target        is the name of the target body. This routine determines
                    if the target body appears in the instrument's field of

                    [1,b] = size(target), char = class(target)

                    Both object names and NAIF IDs are accepted. For
                    example, both 'Moon' and '301' are accepted. Case and
                    leading or trailing blanks are not significant in the

      target_shape  is a string indicating the geometric model used to
                    represent the shape of the target body.

                    [1,c] = size(target_shape), char = class(target_shape)

                    The supported options are:

                       'ELLIPSOID'     Use a triaxial ellipsoid model,
                                       with radius values provided via the
                                       kernel pool. A kernel variable
                                       having a name of the form


                                       where nnn represents the NAIF
                                       integer code associated with the
                                       body, must be present in the kernel
                                       pool. This variable must be
                                       associated with three numeric
                                       values giving the lengths of the
                                       ellipsoid's X, Y, and Z semi-axes.

                       'POINT'         Treat the body as a single point.

                    Case and leading or trailing blanks are not
                    significant in the string.

      target_frame  is the name of the body-fixed, body-centered reference
                    frame associated with the target body. Examples of
                    such names are 'IAU_SATURN' (for Saturn) and 'ITRF93'
                    (for the Earth).

                    [1,d] = size(target_frame), char = class(target_frame)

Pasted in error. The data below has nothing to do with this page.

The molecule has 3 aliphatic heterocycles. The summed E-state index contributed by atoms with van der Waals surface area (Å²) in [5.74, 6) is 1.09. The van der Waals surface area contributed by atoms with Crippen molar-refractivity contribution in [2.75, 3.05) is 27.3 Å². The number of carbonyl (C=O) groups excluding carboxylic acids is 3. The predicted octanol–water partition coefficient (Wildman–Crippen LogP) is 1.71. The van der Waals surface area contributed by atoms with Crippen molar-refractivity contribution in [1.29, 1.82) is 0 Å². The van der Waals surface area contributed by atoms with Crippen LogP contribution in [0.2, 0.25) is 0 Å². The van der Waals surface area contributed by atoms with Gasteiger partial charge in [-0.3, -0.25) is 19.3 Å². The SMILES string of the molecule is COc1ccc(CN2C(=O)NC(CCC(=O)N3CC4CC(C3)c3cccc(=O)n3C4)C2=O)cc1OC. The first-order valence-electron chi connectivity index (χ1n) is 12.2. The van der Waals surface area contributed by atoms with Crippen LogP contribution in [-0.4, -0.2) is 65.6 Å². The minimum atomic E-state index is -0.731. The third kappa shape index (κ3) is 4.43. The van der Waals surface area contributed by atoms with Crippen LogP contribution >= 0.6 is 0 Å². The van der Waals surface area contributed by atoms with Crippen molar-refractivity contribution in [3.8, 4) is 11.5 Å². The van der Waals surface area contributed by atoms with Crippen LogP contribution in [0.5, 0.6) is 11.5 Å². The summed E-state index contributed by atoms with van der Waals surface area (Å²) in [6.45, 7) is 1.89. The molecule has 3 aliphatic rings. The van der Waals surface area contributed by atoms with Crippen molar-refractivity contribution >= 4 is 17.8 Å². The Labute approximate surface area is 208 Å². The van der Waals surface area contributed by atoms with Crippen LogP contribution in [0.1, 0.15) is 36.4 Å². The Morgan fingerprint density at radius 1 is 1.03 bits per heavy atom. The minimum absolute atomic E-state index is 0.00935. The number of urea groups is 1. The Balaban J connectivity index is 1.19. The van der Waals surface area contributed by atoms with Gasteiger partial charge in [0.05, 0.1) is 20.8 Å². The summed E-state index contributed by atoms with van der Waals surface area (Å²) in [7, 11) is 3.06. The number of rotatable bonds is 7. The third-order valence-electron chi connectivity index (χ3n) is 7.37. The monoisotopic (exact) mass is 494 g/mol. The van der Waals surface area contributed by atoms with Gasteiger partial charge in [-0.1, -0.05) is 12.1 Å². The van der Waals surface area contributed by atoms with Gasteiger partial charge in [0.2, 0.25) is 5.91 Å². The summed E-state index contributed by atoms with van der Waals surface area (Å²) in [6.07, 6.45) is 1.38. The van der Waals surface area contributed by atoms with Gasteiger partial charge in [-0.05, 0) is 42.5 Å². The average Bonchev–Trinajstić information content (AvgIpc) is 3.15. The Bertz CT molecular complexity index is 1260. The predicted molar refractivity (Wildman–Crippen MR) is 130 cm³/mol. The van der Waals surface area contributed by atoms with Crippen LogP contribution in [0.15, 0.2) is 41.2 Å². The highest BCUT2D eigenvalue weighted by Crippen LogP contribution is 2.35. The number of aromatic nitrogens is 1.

If the target body is modeled as a point, 'target_frame'
                    is ignored and should be left blank. (Ex: ' ').

                    Case and leading or trailing blanks bracketing a
                    non-blank frame name are not significant in the string.

      abcorr        indicates the aberration corrections to be applied
                    when computing the target's position and orientation.

                    [1,e] = size(abcorr), char = class(abcorr)

                    For remote sensing applications, where the apparent
                    position and orientation of the target seen by the
                    observer are desired, normally either of the


                    should be used. These and the other supported options
                    are described below.

                    Supported aberration correction options for
                    observation (the case where radiation is received by
                    observer at 'et') are:

                        'NONE'         No correction.
                        'LT'           Light time only
                        'LT+S'         Light time and stellar aberration.
                        'CN'           Converged Newtonian (CN) light time.
                        'CN+S'         CN light time and stellar aberration.

                    Supported aberration correction options for
                    transmission (the case where radiation is emitted from